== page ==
Conference to Turn Spotlight on Urban Pests

The UC Riverside Urban Pest Management Conference takes place March 25 at University Extension Center

Some urban pests. Top left, going clockwise: Bed bugs; Yellowjacket wasps; Brown widow spider; Argentine ants; Drywood termites; and German cockroach.  Photo credit: D-H Choe Lab, UC Riverside.

Some urban pests. Top left, going clockwise: Bed bugs; Yellowjacket wasps; Brown widow spider; Argentine ants; Drywood termites; and German cockroach. Photo credit: D-H Choe Lab, UC Riverside.

RIVERSIDE, Calif. — As we move from an agrarian society to an urban one, we have had to take an increasing interest in arthropods, both beneficial and harmful, in our urban environment.  These arthropods include cockroaches, bed bugs, termites and ants.  Hence, the growing field of “urban entomology,” which focuses on the study of insects and other arthropods, such as spiders, affecting people and their property.

But what is the latest research on bed bugs? On termites?  What are some low-impact methods for controlling ants? And what are some new invasive cockroach pests in California?

The public has the opportunity to get the answers to these and other questions pertinent to urban entomology at the 23rd annual UC Riverside Urban Pest Management Conference on March 25.

The daylong conference (7:15 a.m. to 4:30 p.m.) will take place at UC Riverside Extension Center (UNEX), 1200 University Ave., Riverside.  Registration costs $110.  The fee, which covers parking costs, is waived for reporters wishing to cover any part of the conference.

“The intended audience is pest management professionals such as all the licensed individuals who work for pest management/control companies but also persons who are licensed to perform pest control as a part of their job but who do not work for pest control companies,” said Dong-Hwan Choe, an assistant professor of entomology at UCR, who is co-chairing the conference.  “Examples of these types of people would be employees of a county, city, or school district that are charged with pest control/monitoring.”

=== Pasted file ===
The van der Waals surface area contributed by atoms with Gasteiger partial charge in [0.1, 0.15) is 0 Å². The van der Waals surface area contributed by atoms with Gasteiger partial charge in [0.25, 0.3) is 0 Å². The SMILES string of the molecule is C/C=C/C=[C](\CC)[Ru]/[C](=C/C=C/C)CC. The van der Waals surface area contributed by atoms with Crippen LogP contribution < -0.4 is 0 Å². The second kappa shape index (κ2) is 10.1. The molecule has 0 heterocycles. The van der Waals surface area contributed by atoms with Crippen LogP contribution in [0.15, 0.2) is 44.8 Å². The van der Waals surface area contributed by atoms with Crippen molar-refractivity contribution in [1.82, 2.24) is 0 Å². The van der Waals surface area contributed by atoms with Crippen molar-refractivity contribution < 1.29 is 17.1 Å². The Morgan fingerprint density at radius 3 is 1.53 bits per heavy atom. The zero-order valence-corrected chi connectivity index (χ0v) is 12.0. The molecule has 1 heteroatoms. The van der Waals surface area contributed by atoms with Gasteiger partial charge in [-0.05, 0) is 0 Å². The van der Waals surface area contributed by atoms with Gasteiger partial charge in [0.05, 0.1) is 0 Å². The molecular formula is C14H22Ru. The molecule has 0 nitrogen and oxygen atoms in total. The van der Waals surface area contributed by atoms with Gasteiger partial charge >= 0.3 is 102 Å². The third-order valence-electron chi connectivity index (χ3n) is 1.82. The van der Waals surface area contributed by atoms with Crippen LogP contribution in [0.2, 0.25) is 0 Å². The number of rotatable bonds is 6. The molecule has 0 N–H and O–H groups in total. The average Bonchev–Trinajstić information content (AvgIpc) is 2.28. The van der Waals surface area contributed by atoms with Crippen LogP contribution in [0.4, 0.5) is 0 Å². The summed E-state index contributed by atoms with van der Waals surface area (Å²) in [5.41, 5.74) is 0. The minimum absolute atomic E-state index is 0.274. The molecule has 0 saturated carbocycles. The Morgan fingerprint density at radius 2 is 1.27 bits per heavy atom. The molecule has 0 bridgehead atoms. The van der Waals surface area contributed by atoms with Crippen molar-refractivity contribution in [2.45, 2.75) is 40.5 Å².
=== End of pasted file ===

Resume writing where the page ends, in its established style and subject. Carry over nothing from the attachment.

The biggest benefit to attending the conference for licensees is the opportunity to earn continuing education units (CEUs) from two different state licensing agencies:  1) the Structural Pest Control Board and 2) the California Department of Pesticide Regulation.  Licensees under both agencies must continually earn CEUs in order to maintain their license(s).

“Our conference always offers units in laws and regulations which are more difficult to earn as many conferences don’t get speakers that cover this important subject area,” said Kathleen Campbell, a staff research associate in the Department of Entomology, who is the conference coordinator. “Our conference offers attendees a cast of speakers from a wide variety of areas.”

The conference will emphasize integrated pest management so that attendees can explore ways to reduce their use of pesticides but still effectively control pests.

“We also try to educate attendees about pesticide resistance so they can be aware of how to prevent it and also what they can do if they think it may be a problem they are experiencing,” Campbell said. “We have a morning and an afternoon break where attendees can talk with speakers one-on-one, as well as interact with our conference sponsors.”

For more information, including the day’s schedule and how to register, please visit: http://www.entomology.ucr.edu/events/Flyer%20combined_Jan27_2014.pdf.

Media Contact


Tel: (951) 827-6050
E-mail: iqbal@ucr.edu
Twitter: UCR_Sciencenews

Additional Contacts

Dong-Hwan Choe
Tel: (951) 827-5717
E-mail: donghwan.choe@ucr.edu

Kathleen Campbell
Tel: (951) 827-5729
E-mail: kathleen.campbell@ucr.edu

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